C# also supports both implicit and explicit casts and gives you some different choices when you need to switch types. Plus you have a runtime that’s ready to throw an InvalidCastException. But even if you don’t hit an exception, there’re some things you should be aware of. This is still casting.
This is a short episode that builds on the previous episode and describes how you cast types in C#. You don’t have initializer lists or named casts like in C++. But you do have a runtime that will help make sure that your casts are well behaved. If not, the runtime will throw an InvalidCastException.
You have four options to perform casts in C#:
- You can use C-style casts.
- You can define an operator in your class that knows how to return the type you want to cast to.
- You can implement the IConvertible interface if you want your class to be able to be converted to base types such as int.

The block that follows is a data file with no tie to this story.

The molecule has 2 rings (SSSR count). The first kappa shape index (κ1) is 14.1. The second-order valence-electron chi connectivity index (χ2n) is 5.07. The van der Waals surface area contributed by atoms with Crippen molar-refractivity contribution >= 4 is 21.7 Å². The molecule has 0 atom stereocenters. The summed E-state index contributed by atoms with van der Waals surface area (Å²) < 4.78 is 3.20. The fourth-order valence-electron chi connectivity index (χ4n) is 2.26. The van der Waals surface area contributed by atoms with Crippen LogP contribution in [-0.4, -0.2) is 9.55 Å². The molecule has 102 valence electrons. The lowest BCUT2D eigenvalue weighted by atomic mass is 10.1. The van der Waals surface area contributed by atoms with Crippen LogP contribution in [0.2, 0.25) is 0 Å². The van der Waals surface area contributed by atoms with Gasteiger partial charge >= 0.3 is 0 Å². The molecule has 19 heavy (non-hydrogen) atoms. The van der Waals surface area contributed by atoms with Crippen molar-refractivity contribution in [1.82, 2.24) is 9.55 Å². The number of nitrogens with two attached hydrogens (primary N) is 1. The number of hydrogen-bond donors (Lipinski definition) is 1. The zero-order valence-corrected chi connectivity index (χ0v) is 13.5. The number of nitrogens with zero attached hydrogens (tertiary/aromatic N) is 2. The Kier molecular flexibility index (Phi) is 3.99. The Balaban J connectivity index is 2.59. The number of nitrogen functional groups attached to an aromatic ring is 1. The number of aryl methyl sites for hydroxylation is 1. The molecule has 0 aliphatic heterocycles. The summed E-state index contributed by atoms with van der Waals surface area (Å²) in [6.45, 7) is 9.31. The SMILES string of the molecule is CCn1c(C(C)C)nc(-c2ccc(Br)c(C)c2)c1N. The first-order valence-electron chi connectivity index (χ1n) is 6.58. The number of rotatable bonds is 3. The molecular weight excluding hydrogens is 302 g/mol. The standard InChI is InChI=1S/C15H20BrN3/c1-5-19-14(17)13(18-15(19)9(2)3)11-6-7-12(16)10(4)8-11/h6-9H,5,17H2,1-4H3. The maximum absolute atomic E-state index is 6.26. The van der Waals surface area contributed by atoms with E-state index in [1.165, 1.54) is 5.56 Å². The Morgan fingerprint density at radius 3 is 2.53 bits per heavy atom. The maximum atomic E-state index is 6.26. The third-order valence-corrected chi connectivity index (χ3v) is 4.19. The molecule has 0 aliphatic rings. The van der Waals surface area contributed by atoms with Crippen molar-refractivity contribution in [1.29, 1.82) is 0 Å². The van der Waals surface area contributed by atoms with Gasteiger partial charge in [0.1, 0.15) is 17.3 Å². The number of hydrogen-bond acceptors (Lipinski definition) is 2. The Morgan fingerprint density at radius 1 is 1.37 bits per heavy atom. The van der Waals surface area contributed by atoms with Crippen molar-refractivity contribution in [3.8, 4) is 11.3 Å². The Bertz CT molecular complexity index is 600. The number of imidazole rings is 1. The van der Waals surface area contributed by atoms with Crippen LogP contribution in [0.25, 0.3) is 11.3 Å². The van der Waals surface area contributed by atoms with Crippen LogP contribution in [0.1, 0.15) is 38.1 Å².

- You can implement a Parse or a TryParse method if you want to be able to convert to your class from a string. This of course requires that your class be able to generate a suitable string in the first place that the Parse method can use to reconstruct your class.
And you also have two keyword operators in C# to help you test and cast types. The “is” operator allows you to test if an instance really is another type. And the “as” operator allows you to perform a cast but if the cast fails, then instead of throwing an InvalidCastException, the “as” operator will return null.